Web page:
On the day of the trial you must be prepared and have all of your supporting material available. See the Preparing for trial section for details.

Finding the right courtroom

The location of all SA Courts can be found on the Court Locations page. The page includes information about the location and a map of each area.

Once in the court, check the Case List. The Case list will detail the courtroom you must attend. If your case is not listed, ask for assistance at the Registry counter.

You should arrive at and enter the courtroom at least 5 minutes before the trial time. As you enter the courtroom Court staff will be waiting to take your details. They may be wearing a Sheriff’s Officer’s uniform or plain clothes. Provide you name and the case you are there for and they will provide further instructions.

Once in the courtroom you are expected to follow the Court Behaviour.

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Courthouse security

Uniformed Sheriff’s officers maintain security in all the courthouses. All Sheriff’s officers are trained to provide a safe environment for everyone in the courthouse. Everyone who enters the courthouse walks through an airport style metal detector (not in country locations) and may be scanned with a hand-held metal detector. Nothing that could be used in an offensive manner is allowed into the building.

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Duration of hearing

There is no set time limit for a trial. It will be as long or as short as is necessary for the magistrate to hear all of the evidence. It is uncommon for a minor civil trial to take the whole day.

You will be given a time you must be at court, but this does not mean that your case will begin at this time. It may be later depending on how many trials the magistrate will be hearing that day. You will need to wait in or around the courthouse until your matter is finished. You might have to be there for the whole day but make sure you do not leave before your matter is heard. If you absolutely must leave, let the court staff from your allocated courtroom know before you leave.

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Things to bring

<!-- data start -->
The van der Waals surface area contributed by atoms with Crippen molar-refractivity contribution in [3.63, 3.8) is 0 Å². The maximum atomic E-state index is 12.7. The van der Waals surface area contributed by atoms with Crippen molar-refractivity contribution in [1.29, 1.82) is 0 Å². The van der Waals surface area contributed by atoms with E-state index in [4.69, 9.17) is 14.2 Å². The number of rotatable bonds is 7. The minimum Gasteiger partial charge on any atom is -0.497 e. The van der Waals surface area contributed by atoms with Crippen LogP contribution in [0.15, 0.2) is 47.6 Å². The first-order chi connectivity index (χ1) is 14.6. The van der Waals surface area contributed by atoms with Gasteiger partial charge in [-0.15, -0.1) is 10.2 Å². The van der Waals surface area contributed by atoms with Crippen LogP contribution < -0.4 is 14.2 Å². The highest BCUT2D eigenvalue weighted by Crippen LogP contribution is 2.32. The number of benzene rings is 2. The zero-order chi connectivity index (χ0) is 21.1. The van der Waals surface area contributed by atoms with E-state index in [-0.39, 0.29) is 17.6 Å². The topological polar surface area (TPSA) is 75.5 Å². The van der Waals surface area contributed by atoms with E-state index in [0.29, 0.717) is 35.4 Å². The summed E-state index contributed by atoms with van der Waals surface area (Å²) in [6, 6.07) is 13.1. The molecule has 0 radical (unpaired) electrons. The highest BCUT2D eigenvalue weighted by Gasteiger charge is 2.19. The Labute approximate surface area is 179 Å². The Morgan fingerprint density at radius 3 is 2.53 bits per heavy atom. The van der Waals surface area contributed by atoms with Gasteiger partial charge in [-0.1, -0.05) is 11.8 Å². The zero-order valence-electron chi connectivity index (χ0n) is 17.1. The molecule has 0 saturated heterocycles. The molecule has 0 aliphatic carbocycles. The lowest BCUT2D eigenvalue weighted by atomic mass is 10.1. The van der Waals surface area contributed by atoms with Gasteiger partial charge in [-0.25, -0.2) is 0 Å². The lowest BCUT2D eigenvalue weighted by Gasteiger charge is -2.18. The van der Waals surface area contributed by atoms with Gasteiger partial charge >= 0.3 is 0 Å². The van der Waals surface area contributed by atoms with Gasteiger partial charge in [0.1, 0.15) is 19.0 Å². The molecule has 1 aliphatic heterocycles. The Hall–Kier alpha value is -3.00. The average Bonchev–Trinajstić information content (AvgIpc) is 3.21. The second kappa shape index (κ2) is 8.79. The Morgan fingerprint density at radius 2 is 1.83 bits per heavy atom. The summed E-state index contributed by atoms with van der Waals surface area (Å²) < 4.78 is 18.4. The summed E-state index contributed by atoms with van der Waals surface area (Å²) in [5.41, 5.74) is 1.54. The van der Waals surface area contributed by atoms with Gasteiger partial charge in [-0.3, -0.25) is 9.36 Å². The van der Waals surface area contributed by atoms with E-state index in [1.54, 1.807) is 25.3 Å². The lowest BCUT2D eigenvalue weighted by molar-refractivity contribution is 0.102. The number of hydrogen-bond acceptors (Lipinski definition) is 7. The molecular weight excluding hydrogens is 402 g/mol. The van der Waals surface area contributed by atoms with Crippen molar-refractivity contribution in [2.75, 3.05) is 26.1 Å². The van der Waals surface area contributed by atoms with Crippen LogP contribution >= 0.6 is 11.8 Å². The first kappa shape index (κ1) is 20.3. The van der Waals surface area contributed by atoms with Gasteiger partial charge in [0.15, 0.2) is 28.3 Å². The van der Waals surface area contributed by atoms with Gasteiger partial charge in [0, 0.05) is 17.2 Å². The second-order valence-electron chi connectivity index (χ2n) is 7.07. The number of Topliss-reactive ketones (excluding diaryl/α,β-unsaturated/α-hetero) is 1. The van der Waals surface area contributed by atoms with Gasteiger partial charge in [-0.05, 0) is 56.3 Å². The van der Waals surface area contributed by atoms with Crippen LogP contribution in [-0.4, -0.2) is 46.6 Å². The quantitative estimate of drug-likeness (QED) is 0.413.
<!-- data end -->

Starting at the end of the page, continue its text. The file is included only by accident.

Make sure you bring all of the evidence that you want the magistrate to see or hear about. This includes any documents or witnesses you want to rely on to prove your case. If you don’t have any documents or witnesses then you just need to tell your story to the magistrate and you will not need to bring anything. It is helpful to bring a pen and paper to court. See the Preparing for trial section for further information.

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In the courtroom

Magistrates take control of their courtrooms, so how a trial runs may vary a little.

Some magistrates will ask the plaintiff (who is making the claim) to move to the witness box to give evidence. Some magistrates allow evidence to be taken from what is called the bar table, the place where both parties sit facing the magistrate.

In any event, the magistrate will ask the plaintiff to speak first. The plaintiff will be asked to swear an oath or to make an affirmation stating that what the plaintiff is about to say is the truth.

It is important to tell the truth, because lying to a court is a criminal offence.

The magistrate will ask the plaintiff a series of questions or ask the plaintiff to tell the plaintiff’s side of the story to the court. Once this is over, the magistrate will ask the defendant (the other side) if the defendant wants to ask any questions of the plaintiff.

If the plaintiff has witnesses, the court will hear from the witnesses once the plaintiff has finished giving evidence.

After the plaintiff and witnesses for the plaintiff are finished, the magistrate will follow the same procedure with the defendant.

Try to keep your statements to the Magistrate short and to the point. Make sure you formulate some sort of plan of what you are going to say before you get to court. You don’t need a script, but make sure you know what information is vital for the magistrate to hear. See the Preparing for trial section for further information.

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After the trial

You may not get an answer from the court immediately after the trial.  If your case is unusual or complex, the magistrate might wish to take some time to think about it. The court will tell you when to expect the decision. This doesn’t necessarily mean that you have to come to court again. It is usual that the decision will be posted to you. Sometimes a matter will need to go on longer than the day it has been set down for. If your matter does not finish that day, the magistrate will organise with you and the defendant another convenient date for you both to come back to court.

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